Richard Leakey : biography
Richard Erskine Frere Leakey (born 19 December 1944 in Nairobi) is a politician, paleoanthropologist and conservationist. He is second of the three sons of the archaeologists Louis Leakey and Mary Leakey, and is the younger brother of Colin Leakey.
In 1989 Richard Leakey was appointed the head of the Wildlife Conservation and Management Department (WMCD) by President Daniel Arap Moi in response to the international outcry over the poaching of elephants and the impact it was having on the wildlife of Kenya. The department was replaced by Kenya Wildlife Service (KWS) in 1990, and Leakey became its first chairman. With characteristically bold steps Leakey created special, well-armed anti-poaching units that were authorised to shoot poachers on sight. The poaching menace was dramatically reduced. Impressed by Leakey's transformation of the KWS, the World Bank approved grants worth $140 million. Richard Leakey, President Arap Moi and the WMCD made the international news headlines when a stock pile of 12 tons of ivory was burned in 1989 in Nairobi National Park.
Richard Leakey's confrontational approach to the issue of human–wildlife conflict in national parks did not win him only friends. His view was that parks were self-contained ecosystems that had to be fenced in and the humans kept out. Leakey's bold and incorruptible nature also offended many local politicians.
In 1993, a small propeller-driven plane piloted by Richard Leakey crashed, crushing his lower legs, both of which were later amputated. Sabotage was suspected but never proved. In a few months Richard Leakey was walking again on artificial limbs. Around this time the Kenyan government announced that a secret probe had found evidence of corruption and mismanagement in the KWS. An annoyed Leakey resigned publicly in a press conference in January 1994. He was replaced by David Western as the head of the KWS.
Richard Leakey wrote about his experiences at the KWS in his book Wildlife Wars: My Fight to Save Africa's Natural Treasures (2001)
Leakey stated in his autobiography that he is an atheist.Leakey, Leakey (1983). One Life: An Autobiography (p. 38)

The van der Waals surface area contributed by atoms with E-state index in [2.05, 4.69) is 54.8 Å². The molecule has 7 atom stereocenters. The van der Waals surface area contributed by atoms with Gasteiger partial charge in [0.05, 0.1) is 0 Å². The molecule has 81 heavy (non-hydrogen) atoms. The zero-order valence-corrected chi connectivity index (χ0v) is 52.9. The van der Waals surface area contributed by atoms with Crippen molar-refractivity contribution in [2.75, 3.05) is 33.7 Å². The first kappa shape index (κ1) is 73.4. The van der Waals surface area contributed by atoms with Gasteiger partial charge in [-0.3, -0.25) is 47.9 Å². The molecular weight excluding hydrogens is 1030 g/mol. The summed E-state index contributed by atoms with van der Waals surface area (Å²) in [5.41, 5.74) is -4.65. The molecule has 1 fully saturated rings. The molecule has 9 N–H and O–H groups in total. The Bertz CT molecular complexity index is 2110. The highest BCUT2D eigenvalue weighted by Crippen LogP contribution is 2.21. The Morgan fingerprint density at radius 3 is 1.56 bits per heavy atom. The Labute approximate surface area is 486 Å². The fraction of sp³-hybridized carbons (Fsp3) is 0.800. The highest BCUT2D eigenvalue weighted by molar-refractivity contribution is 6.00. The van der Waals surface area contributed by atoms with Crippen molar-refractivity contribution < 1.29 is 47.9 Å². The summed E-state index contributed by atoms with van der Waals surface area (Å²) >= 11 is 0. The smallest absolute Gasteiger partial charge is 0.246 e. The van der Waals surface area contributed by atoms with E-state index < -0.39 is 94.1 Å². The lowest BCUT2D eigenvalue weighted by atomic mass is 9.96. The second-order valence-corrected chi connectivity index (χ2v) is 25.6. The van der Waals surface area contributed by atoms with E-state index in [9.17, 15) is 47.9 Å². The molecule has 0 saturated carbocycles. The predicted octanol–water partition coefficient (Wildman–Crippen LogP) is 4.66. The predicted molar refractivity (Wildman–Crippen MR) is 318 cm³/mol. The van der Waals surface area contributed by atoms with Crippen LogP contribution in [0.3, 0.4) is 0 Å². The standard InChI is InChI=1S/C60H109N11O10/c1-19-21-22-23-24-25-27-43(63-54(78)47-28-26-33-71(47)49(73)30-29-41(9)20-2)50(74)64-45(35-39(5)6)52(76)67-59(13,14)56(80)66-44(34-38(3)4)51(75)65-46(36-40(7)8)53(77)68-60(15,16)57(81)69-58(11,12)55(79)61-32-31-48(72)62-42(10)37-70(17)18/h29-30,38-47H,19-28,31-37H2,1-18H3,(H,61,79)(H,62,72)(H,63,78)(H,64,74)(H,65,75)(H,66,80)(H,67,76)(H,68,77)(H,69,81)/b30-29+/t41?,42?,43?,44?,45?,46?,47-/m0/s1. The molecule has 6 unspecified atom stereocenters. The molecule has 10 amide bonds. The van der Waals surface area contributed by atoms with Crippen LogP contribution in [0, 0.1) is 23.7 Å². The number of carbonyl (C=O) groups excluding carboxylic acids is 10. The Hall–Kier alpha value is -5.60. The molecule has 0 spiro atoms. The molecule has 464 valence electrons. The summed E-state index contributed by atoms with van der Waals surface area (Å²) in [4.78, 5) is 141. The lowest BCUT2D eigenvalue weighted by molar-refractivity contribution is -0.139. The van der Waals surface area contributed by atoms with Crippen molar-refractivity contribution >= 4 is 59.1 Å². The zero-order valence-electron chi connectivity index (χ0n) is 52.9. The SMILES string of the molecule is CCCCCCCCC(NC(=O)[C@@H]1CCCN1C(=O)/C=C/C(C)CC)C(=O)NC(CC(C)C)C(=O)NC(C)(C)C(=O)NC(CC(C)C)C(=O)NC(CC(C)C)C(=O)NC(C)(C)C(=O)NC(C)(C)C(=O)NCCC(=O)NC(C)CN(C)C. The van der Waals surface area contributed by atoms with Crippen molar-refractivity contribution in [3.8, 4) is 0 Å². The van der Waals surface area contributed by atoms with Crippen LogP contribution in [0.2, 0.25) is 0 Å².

In May 1995 Richard Leakey joined some Kenyan intellectuals in launching a new political party – the Safina Party, which in Swahili means "Noah's Ark". "If KANU and Mr. Moi will do something about the deterioration of public life, corruption and mismanagement, I'd be happy to fight alongside them. If they won't, I want somebody else to do it," announced Richard Leakey. The Safina party was routinely harassed and even its application to become an official political party was not approved until 1997.
In 1999, Moi had to appoint Richard Leakey as Cabinet Secretary and overall head of the civil service at the insistence of international donor institutions as a pre-condition for the resumption of donor funds. Leakey's second stint in the civil service lasted until 2001 when he was forced to resign again.
Leakey joined the Department of Anthropology faculty at Stony Brook University, New York in 2002.Stony Brook University, Press release, 27 March 2007: He is currently a professor of anthropology at Stony Brook, where he is Chair of the Turkana Basin Institute.
In 2004, Richard Leakey founded and chaired WildlifeDirect, a Kenya-based charitable organisation. The charity was established to provide support to conservationists in Africa directly on the ground via the use of blogs. This enables individuals anywhere to play a direct and interactive role in the survival of some of the world's most precious species. The organisation played a significant role in the saving of Congo's mountain gorillas in Virunga National Park in January 2007 after a rebel uprising threatened to eliminate the highly vulnerable population.
In April 2007 he was appointed interim chairman of Transparency International Kenya branch.The Standard, 4 April 2007: The same year he was elected a Fellow of the Royal Society
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